Hearing Scheduled on Silver Spring Apartment Explosion
Settlement in civil case not finalized, attorney says
A 2016 fire caused by a gas explosion killed 7 and injured nearly 70 at the Flower Branch Apartments in Silver Spring.
PHOTO VIA NTSB
As part of an ongoing investigation, the Maryland Public Service Commission (PSC) has scheduled a public hearing for feedback about a deadly apartment explosion in Silver Spring.
In September, the PSC started investigating whether Washington Gas properly used funds budgeted in 2003 to replace equipment, 13 years before the same type of equipment contributed to the Flower Branch Apartments explosion that killed seven people and injured nearly 70 others.
Washington Gas has publicly denied culpability for the explosion multiple times.
On Monday afternoon, the PSC announced it will hold a hearing on Dec. 17 for the public, officials and Washington Gas to respond to its investigation. The hearing will begin at 6 p.m. at the Long Branch Library on Garland Avenue in Silver Spring.
Written comments can be submitted via first-class mail addressed to PSC Executive Secretary Andrew Johnson until Jan. 31, 2020.
This year, after a review that spanned several years, the National Transportation Safety Board (NTSB) determined the explosion was caused by the failure of a mercury service regulator with an unconnected vent line that allowed natural gas into the meter room where it ignited. The board said Washington Gas was responsible for ensuring the vent line was connected.
The regulators reduce the pressure of natural gas in piping to the level used in homes. The mercury seal is intended to act as a “relief valve” and serves as “overpressure protection,” according to Washington Gas documents.
At issue in the PSC investigation is whether Washington Gas should have replaced the mercury regulators more than a decade before the explosion.
In 2003, Washington Gas pledged to replace nearly 67,000 mercury regulators within 10 years, according to the PSC filing, which directed Washington Gas to explain “why the Commission should not impose a civil penalty” for not replacing the regulators and for “failing to use funds collected from ratepayers and approved for” the project. The PSC in 2003 approved $654,000 for the project.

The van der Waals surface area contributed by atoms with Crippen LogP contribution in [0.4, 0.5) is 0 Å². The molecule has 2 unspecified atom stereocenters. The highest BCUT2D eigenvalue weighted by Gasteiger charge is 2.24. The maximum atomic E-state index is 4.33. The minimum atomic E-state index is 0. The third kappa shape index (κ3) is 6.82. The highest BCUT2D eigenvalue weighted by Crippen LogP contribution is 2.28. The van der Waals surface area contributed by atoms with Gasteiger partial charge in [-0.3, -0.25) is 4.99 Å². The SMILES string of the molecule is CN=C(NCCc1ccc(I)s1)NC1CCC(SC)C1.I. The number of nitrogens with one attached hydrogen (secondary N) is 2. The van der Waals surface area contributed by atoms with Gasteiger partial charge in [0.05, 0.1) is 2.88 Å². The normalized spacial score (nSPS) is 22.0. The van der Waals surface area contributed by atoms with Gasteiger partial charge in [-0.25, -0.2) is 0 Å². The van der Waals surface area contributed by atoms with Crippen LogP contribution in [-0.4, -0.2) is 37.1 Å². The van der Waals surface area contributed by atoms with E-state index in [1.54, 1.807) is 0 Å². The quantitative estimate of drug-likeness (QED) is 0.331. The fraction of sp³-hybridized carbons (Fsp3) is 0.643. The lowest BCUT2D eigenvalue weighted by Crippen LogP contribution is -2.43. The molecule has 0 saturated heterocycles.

A spokesperson for the Public Service Commission said, pursuant to state law, Washington Gas could be fined $25,000 per violation, per day.
In a 398-page response to the investigation, Washington Gas officials said its 10-year plan to replace mercury regulators was slowed as “high priority safety issues occurred” — a 1,400% increase in gas leaks reported in Prince George’s County between 2002 and 2005 — and it should not be fined for the delay. It also says the funds were not designated to be spent in a “specific manner.”
In its filing, Washington Gas says it replaced 53,542 mercury regulators between 2004 and 2013, including about 29,000 in Maryland.
Washington Gas says it disagrees with the NTSB’s findings because there “is no competent evidence” that its regulator was the source of the natural gas leak leading to the explosion.
Despite its objections to the NTSB report, Washington Gas has created a plan to comply with several recommendations from the board, including installing new regulators and relocating existing indoor regulators outside the building. The company estimates the work will cost approximately $32 million.
Settlement in civil lawsuit not finalized
In the years since the explosion, Flower Branch tenants and the victims’ families have filed multiple lawsuits against Kay Management, the management company for Flower Branch, and against Washington Gas.
The lawsuits have been consolidated into one case, which was scheduled to go to trial beginning on Monday. Attorneys on both sides told a Montgomery County Circuit Court judge in mid-November they were close to resolving the case through a confidential settlement.
Pat Regan, an attorney for the plaintiffs, said on Monday afternoon that involved parties are “working on a resolution, but they’re not there yet.”
“They’re hopeful they’ll get there by the end of the year, but that’s not guaranteed,” Regan said. “If they can’t reach a resolution, we’ll have to pick a new court date.”
Judge Roberg Greenberg issued a 30-day stay on the case, basically pausing proceedings for one month to allow negotiations to continue outside of court, according to online court records.
Caitlynn Peetz can be reached at firstname.lastname@example.org